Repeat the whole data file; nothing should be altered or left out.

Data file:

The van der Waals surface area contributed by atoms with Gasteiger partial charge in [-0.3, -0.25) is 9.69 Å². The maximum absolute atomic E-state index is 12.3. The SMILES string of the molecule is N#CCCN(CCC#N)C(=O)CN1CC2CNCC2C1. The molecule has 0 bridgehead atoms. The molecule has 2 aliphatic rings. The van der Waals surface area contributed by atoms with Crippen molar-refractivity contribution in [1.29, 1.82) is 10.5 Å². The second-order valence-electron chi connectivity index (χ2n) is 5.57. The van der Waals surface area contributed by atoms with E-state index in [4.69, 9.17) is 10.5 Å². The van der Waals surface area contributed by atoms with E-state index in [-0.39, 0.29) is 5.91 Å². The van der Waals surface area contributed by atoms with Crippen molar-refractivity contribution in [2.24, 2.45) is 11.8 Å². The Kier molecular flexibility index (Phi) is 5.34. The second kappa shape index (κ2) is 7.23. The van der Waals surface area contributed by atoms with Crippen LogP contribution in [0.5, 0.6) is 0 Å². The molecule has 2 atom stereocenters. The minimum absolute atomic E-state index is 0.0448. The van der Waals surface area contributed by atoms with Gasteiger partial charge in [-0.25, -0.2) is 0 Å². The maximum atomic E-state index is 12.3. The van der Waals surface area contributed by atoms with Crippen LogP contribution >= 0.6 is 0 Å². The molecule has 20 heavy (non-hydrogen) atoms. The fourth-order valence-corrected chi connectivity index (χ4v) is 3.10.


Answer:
The van der Waals surface area contributed by atoms with Gasteiger partial charge in [-0.3, -0.25) is 9.69 Å². The maximum absolute atomic E-state index is 12.3. The SMILES string of the molecule is N#CCCN(CCC#N)C(=O)CN1CC2CNCC2C1. The molecule has 0 bridgehead atoms. The molecule has 2 aliphatic rings. The van der Waals surface area contributed by atoms with Crippen molar-refractivity contribution in [1.29, 1.82) is 10.5 Å². The second-order valence-electron chi connectivity index (χ2n) is 5.57. The van der Waals surface area contributed by atoms with E-state index in [4.69, 9.17) is 10.5 Å². The van der Waals surface area contributed by atoms with E-state index in [-0.39, 0.29) is 5.91 Å². The van der Waals surface area contributed by atoms with Crippen molar-refractivity contribution in [2.24, 2.45) is 11.8 Å². The Kier molecular flexibility index (Phi) is 5.34. The second kappa shape index (κ2) is 7.23. The van der Waals surface area contributed by atoms with Crippen LogP contribution in [0.5, 0.6) is 0 Å². The molecule has 2 atom stereocenters. The minimum absolute atomic E-state index is 0.0448. The van der Waals surface area contributed by atoms with Gasteiger partial charge in [-0.25, -0.2) is 0 Å². The maximum atomic E-state index is 12.3. The van der Waals surface area contributed by atoms with Crippen LogP contribution >= 0.6 is 0 Å². The molecule has 20 heavy (non-hydrogen) atoms. The fourth-order valence-corrected chi connectivity index (χ4v) is 3.10.